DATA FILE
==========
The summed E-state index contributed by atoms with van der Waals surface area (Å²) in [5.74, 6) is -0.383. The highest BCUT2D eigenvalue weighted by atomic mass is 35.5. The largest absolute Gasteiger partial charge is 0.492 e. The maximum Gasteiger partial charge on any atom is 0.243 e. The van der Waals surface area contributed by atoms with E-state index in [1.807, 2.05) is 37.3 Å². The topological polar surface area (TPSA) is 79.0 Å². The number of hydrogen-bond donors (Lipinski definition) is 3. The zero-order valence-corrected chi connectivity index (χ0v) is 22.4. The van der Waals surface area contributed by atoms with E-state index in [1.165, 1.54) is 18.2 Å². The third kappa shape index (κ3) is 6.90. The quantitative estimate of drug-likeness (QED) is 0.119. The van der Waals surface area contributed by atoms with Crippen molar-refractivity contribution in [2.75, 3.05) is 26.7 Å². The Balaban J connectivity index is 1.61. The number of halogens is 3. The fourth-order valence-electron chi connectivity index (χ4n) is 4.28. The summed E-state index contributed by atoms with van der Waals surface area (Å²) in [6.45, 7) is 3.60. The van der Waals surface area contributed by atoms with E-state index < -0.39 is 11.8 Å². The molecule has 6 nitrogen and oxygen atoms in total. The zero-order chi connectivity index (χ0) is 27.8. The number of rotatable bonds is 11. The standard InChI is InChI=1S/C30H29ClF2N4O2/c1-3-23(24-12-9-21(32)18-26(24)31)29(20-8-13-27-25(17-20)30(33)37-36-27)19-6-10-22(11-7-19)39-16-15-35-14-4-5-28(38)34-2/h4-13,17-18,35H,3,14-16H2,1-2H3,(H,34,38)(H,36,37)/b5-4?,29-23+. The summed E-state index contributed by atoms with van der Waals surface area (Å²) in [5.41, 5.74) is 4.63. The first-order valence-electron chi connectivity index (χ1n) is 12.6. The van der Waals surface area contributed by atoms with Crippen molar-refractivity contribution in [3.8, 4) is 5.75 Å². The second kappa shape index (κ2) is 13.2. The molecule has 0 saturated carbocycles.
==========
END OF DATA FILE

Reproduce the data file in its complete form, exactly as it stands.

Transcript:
The summed E-state index contributed by atoms with van der Waals surface area (Å²) in [5.74, 6) is -0.383. The highest BCUT2D eigenvalue weighted by atomic mass is 35.5. The largest absolute Gasteiger partial charge is 0.492 e. The maximum Gasteiger partial charge on any atom is 0.243 e. The van der Waals surface area contributed by atoms with E-state index in [1.807, 2.05) is 37.3 Å². The topological polar surface area (TPSA) is 79.0 Å². The number of hydrogen-bond donors (Lipinski definition) is 3. The zero-order valence-corrected chi connectivity index (χ0v) is 22.4. The van der Waals surface area contributed by atoms with E-state index in [1.165, 1.54) is 18.2 Å². The third kappa shape index (κ3) is 6.90. The quantitative estimate of drug-likeness (QED) is 0.119. The van der Waals surface area contributed by atoms with Crippen molar-refractivity contribution in [2.75, 3.05) is 26.7 Å². The Balaban J connectivity index is 1.61. The number of halogens is 3. The fourth-order valence-electron chi connectivity index (χ4n) is 4.28. The summed E-state index contributed by atoms with van der Waals surface area (Å²) in [6.45, 7) is 3.60. The van der Waals surface area contributed by atoms with E-state index < -0.39 is 11.8 Å². The molecule has 6 nitrogen and oxygen atoms in total. The zero-order chi connectivity index (χ0) is 27.8. The number of rotatable bonds is 11. The standard InChI is InChI=1S/C30H29ClF2N4O2/c1-3-23(24-12-9-21(32)18-26(24)31)29(20-8-13-27-25(17-20)30(33)37-36-27)19-6-10-22(11-7-19)39-16-15-35-14-4-5-28(38)34-2/h4-13,17-18,35H,3,14-16H2,1-2H3,(H,34,38)(H,36,37)/b5-4?,29-23+. The summed E-state index contributed by atoms with van der Waals surface area (Å²) in [5.41, 5.74) is 4.63. The first-order valence-electron chi connectivity index (χ1n) is 12.6. The van der Waals surface area contributed by atoms with Crippen molar-refractivity contribution in [3.8, 4) is 5.75 Å². The second kappa shape index (κ2) is 13.2. The molecule has 0 saturated carbocycles.